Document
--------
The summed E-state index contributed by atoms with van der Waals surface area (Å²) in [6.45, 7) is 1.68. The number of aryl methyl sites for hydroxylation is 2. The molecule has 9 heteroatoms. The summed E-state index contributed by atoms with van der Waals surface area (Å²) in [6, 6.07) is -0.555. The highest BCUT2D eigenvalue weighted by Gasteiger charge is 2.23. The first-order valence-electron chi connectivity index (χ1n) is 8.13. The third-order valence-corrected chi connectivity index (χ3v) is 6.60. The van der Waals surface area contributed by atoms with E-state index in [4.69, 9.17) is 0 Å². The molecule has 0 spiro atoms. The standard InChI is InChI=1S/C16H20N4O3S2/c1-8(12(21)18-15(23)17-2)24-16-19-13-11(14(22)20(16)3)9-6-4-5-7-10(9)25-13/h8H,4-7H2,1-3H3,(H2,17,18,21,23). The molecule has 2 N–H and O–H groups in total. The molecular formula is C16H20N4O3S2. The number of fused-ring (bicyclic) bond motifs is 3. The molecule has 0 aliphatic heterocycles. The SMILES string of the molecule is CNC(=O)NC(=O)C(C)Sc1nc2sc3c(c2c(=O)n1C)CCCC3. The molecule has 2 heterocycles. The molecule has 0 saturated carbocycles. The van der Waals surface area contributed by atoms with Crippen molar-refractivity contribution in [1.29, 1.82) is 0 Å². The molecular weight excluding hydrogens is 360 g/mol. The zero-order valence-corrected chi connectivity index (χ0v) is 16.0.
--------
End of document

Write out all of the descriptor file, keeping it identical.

The summed E-state index contributed by atoms with van der Waals surface area (Å²) in [6.45, 7) is 1.68. The number of aryl methyl sites for hydroxylation is 2. The molecule has 9 heteroatoms. The summed E-state index contributed by atoms with van der Waals surface area (Å²) in [6, 6.07) is -0.555. The highest BCUT2D eigenvalue weighted by Gasteiger charge is 2.23. The first-order valence-electron chi connectivity index (χ1n) is 8.13. The third-order valence-corrected chi connectivity index (χ3v) is 6.60. The van der Waals surface area contributed by atoms with E-state index in [4.69, 9.17) is 0 Å². The molecule has 0 spiro atoms. The standard InChI is InChI=1S/C16H20N4O3S2/c1-8(12(21)18-15(23)17-2)24-16-19-13-11(14(22)20(16)3)9-6-4-5-7-10(9)25-13/h8H,4-7H2,1-3H3,(H2,17,18,21,23). The molecule has 2 N–H and O–H groups in total. The molecular formula is C16H20N4O3S2. The number of fused-ring (bicyclic) bond motifs is 3. The molecule has 0 aliphatic heterocycles. The SMILES string of the molecule is CNC(=O)NC(=O)C(C)Sc1nc2sc3c(c2c(=O)n1C)CCCC3. The molecule has 2 heterocycles. The molecule has 0 saturated carbocycles. The van der Waals surface area contributed by atoms with Crippen molar-refractivity contribution in [1.29, 1.82) is 0 Å². The molecular weight excluding hydrogens is 360 g/mol. The zero-order valence-corrected chi connectivity index (χ0v) is 16.0.